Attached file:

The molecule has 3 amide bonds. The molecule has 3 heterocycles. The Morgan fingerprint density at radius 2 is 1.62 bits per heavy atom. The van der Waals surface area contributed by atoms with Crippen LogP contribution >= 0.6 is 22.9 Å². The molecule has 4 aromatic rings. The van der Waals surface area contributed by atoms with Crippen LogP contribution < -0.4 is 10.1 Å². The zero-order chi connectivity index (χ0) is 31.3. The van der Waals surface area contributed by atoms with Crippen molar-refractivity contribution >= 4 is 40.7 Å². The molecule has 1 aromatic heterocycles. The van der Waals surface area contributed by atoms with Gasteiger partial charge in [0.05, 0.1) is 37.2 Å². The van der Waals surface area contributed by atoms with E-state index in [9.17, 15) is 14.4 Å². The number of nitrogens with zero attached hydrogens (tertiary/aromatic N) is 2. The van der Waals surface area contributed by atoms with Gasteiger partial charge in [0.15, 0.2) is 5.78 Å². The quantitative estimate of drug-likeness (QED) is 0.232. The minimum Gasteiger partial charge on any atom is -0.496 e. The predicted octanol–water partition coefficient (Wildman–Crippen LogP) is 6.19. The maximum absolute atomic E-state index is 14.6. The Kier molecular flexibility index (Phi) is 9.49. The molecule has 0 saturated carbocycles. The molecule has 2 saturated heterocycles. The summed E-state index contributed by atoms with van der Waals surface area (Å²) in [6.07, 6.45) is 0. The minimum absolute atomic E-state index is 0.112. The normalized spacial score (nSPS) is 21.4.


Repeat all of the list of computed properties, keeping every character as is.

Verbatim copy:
The molecule has 3 amide bonds. The molecule has 3 heterocycles. The Morgan fingerprint density at radius 2 is 1.62 bits per heavy atom. The van der Waals surface area contributed by atoms with Crippen LogP contribution >= 0.6 is 22.9 Å². The molecule has 4 aromatic rings. The van der Waals surface area contributed by atoms with Crippen LogP contribution < -0.4 is 10.1 Å². The zero-order chi connectivity index (χ0) is 31.3. The van der Waals surface area contributed by atoms with Crippen molar-refractivity contribution >= 4 is 40.7 Å². The molecule has 1 aromatic heterocycles. The van der Waals surface area contributed by atoms with Gasteiger partial charge in [0.05, 0.1) is 37.2 Å². The van der Waals surface area contributed by atoms with E-state index in [9.17, 15) is 14.4 Å². The number of nitrogens with zero attached hydrogens (tertiary/aromatic N) is 2. The van der Waals surface area contributed by atoms with Gasteiger partial charge in [0.15, 0.2) is 5.78 Å². The quantitative estimate of drug-likeness (QED) is 0.232. The minimum Gasteiger partial charge on any atom is -0.496 e. The predicted octanol–water partition coefficient (Wildman–Crippen LogP) is 6.19. The maximum absolute atomic E-state index is 14.6. The Kier molecular flexibility index (Phi) is 9.49. The molecule has 0 saturated carbocycles. The molecule has 2 saturated heterocycles. The summed E-state index contributed by atoms with van der Waals surface area (Å²) in [6.07, 6.45) is 0. The minimum absolute atomic E-state index is 0.112. The normalized spacial score (nSPS) is 21.4.